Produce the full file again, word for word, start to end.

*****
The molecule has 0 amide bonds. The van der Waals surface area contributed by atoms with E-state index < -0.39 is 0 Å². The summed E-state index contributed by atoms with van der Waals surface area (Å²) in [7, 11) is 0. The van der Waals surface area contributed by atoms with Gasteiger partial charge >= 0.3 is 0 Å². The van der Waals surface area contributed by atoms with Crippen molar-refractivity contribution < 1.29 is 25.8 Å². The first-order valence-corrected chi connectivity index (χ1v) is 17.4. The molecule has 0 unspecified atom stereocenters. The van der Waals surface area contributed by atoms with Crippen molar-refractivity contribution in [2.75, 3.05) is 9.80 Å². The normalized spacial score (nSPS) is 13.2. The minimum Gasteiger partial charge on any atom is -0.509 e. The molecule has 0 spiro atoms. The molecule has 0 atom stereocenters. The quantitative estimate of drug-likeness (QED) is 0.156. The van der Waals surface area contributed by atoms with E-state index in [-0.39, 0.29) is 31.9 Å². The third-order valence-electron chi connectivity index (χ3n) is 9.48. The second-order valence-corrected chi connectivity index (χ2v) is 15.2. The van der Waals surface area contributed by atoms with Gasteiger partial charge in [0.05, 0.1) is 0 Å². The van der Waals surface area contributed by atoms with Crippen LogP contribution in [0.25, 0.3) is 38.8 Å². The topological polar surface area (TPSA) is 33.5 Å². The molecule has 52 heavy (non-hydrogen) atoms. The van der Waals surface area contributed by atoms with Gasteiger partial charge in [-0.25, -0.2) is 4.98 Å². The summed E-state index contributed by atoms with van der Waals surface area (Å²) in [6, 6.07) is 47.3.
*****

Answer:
The molecule has 0 amide bonds. The van der Waals surface area contributed by atoms with E-state index < -0.39 is 0 Å². The summed E-state index contributed by atoms with van der Waals surface area (Å²) in [7, 11) is 0. The van der Waals surface area contributed by atoms with Gasteiger partial charge >= 0.3 is 0 Å². The van der Waals surface area contributed by atoms with Crippen molar-refractivity contribution < 1.29 is 25.8 Å². The first-order valence-corrected chi connectivity index (χ1v) is 17.4. The molecule has 0 unspecified atom stereocenters. The van der Waals surface area contributed by atoms with Crippen molar-refractivity contribution in [2.75, 3.05) is 9.80 Å². The normalized spacial score (nSPS) is 13.2. The minimum Gasteiger partial charge on any atom is -0.509 e. The molecule has 0 spiro atoms. The molecule has 0 atom stereocenters. The quantitative estimate of drug-likeness (QED) is 0.156. The van der Waals surface area contributed by atoms with E-state index in [-0.39, 0.29) is 31.9 Å². The third-order valence-electron chi connectivity index (χ3n) is 9.48. The second-order valence-corrected chi connectivity index (χ2v) is 15.2. The van der Waals surface area contributed by atoms with Gasteiger partial charge in [0.05, 0.1) is 0 Å². The van der Waals surface area contributed by atoms with Crippen LogP contribution in [0.25, 0.3) is 38.8 Å². The topological polar surface area (TPSA) is 33.5 Å². The molecule has 52 heavy (non-hydrogen) atoms. The van der Waals surface area contributed by atoms with Gasteiger partial charge in [-0.25, -0.2) is 4.98 Å². The summed E-state index contributed by atoms with van der Waals surface area (Å²) in [6, 6.07) is 47.3.